So, too, is the stamp of the 70's visible in the country's, and the courts', continuing efforts to come to terms with our new and vastly expanded conceptions of "rights." In 1970, the Supreme Court decided that drug addicts could not be removed from welfare rolls without a full evidentiary hearing and a right of appeal to the federal judiciary. In that same year, another Supreme Court decision, which Frum aptly labels the "Bad Kids' Magna Carta," gave similar protections to children suspended for disciplinary infractions in school. In 1972 the Court declared laws against vagrancy unconstitutional. In 1979, it nailed down the due-process rights of insane people, and guaranteed the growth of homelessness by saying that the mentally ill could not be treated against their will without "clear, unequivocal, and convincing" evidence that they posed a threat to others or themselves.
The ineffable nuttiness of the "rights" revolution (recently on display again in the discovery by the Vermont high court of a right to same-sex marriage in the state constitution) clearly belongs on any list of enduring social transformations of the 70's. But many of the other motifs elaborated in How We Got Here have not endured. Forced busing, notoriously exemplified in Judge Arthur Garrity's long tyranny over the Boston school system-a subject to which Frum properly gives considerable space-is now totally discredited. Ditto for price controls, which also merit a lot of space here. Ditto for expansive versions of welfare. Ditto for apocalyptic notions of a world running short of food and fuel. If some parts of the 70's mindset have turned out to be near-permanent, others fell off the table.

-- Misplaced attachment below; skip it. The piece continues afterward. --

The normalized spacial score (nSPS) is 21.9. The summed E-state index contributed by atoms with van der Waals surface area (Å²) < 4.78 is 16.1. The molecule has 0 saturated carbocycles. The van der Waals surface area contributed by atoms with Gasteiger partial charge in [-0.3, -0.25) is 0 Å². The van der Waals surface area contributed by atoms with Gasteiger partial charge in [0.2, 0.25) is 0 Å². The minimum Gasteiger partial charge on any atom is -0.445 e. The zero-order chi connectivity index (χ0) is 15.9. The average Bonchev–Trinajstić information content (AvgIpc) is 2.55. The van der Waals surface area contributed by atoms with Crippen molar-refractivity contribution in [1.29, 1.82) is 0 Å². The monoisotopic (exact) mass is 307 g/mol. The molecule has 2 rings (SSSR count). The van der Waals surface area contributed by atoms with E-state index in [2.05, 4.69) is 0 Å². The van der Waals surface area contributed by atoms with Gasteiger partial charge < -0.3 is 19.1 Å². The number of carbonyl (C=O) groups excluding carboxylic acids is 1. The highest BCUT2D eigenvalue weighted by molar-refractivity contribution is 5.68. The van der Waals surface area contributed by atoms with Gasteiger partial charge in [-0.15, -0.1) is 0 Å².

AND THIS brings us to a shortcoming in Frum's account: nowhere does he explain why some aspects of the 70's endured and others did not. Nor does he ever quite get around to developing any main point about the decade. At one juncture, he dwells on the thought that the multiple missteps of the 70's should be understood as efforts to push too far many of the most promising social and economic programs of earlier decades (e.g., Keynesian economics). "Unfortunately," concludes Frum, every human idea, even the very best, is true only up to a point. Equally unfortunately, we usually only ascertain where that point is by bumping into it-hard. In the 70's, Americans did not merely bump into the limits of the ideas that had governed the mid-century world, they crashed.
Perhaps. But it is intellectually unsatisfying to explain the disasters of one particular decade by invoking a mechanism that could apply just as well to any other.
Strangely enough, Frum is also a bit blurry on the question of whether the 70's were, in the end, a good time or a bad time. Open a page of his book at random and you are reasonably certain of finding yourself in a tale of foolishness or knavery. Yet you will also find occasional passages indicating that the mishaps of those years were "liberating as well as destructive," and, in the book's final sentence, a reference to "the follies and triumphs of the 70's."
Triumphs? Admittedly, some are mentioned. There was a fair amount of deregulation. New privacy rights were built into the restrictions on wiretapping (but these also set back law enforcement in some measure). Gerald Ford signed a bill making it legal for private citizens to own gold. Still, everything taken together, it is hard to see the 70's as a time of "triumphs." With or without the declining Dow, it was a rotten decade.
DAN SELIGMAN is a contributing editor of Forbes.